Add to this the shady behavior of more typical bureaucratic bodies, like the Environmental Projection Agency (EPA), which appears to have set up hidden email addresses under aliases in order to conduct official business that wouldn’t be traceable by the public.

As Glenn Reynolds points out, all of this unaccountable privacy within government contrasts jarringly with re-emergent efforts to increase government agencies’ access to the personal email of citizens.

Ultimately, It’s on the People

That none of the above seems to cause much outrage among the mainstream-news-digesting segment of the American public gives some of us the sense of surreality that Roger Kimball describes so stylistically between efforts to return his life to normal, post-Sandy:

As I look around at what is happening in the formerly United States of America, I feel the chill wind of disorientation. Are we not, in our fiscal incontinence and pullulating political correctness, piling up our own funeral pyre?  Have not our politicians surrendered to a horrible venality as they struggle above all to maintain the reins of power, even to the point of allowing political calculation to trump their duty to save the lives of those diplomats who were murdered in Benghazi? Will the festering swamp of mendacity that surrounds that event ever be drained? The Obama administration has been on overdrive since September 11 to spin the event, lying, covering up, triangulating, and otherwise endeavoring to distract the public’s attention from this extraordinary attack on sovereign U.S. territory — our consulate in Benghazi — and the brutal murder of an American ambassador and three aides. What does it all mean?  And what do the revelations about David Petraeus’s amorous adventures and pseudo-revelations about General Allen portend? Does anyone believe that it was a coincidence that they surfaced when they did?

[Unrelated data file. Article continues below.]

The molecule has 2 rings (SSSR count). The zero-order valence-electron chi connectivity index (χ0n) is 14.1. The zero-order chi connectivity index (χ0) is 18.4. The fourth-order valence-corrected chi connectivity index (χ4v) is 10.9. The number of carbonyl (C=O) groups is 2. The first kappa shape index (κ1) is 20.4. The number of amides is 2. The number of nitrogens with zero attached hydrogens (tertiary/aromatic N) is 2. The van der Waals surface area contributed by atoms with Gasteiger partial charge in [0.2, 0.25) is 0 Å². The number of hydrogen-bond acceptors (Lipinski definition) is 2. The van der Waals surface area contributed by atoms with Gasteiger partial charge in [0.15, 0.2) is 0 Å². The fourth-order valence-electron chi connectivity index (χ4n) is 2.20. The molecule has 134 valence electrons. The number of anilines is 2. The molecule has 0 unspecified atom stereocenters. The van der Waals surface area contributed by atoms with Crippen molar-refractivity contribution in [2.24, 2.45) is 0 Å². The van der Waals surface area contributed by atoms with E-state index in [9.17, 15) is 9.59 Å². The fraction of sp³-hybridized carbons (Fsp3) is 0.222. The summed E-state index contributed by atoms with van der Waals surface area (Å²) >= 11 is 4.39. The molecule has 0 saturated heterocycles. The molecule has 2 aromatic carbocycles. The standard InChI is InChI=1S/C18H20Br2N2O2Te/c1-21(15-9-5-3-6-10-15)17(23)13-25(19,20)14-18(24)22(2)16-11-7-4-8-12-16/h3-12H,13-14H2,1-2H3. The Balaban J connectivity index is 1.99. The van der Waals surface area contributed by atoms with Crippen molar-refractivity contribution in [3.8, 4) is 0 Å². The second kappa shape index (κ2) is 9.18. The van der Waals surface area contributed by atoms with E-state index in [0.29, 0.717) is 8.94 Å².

Kimball quotes the famous line that “whom the gods would destroy they first make mad.”  With so much front-page real estate in today’s Providence Journal given over to holiday travel plans and Christmas lights on the Big Blue Bug, how can anybody do otherwise than worry?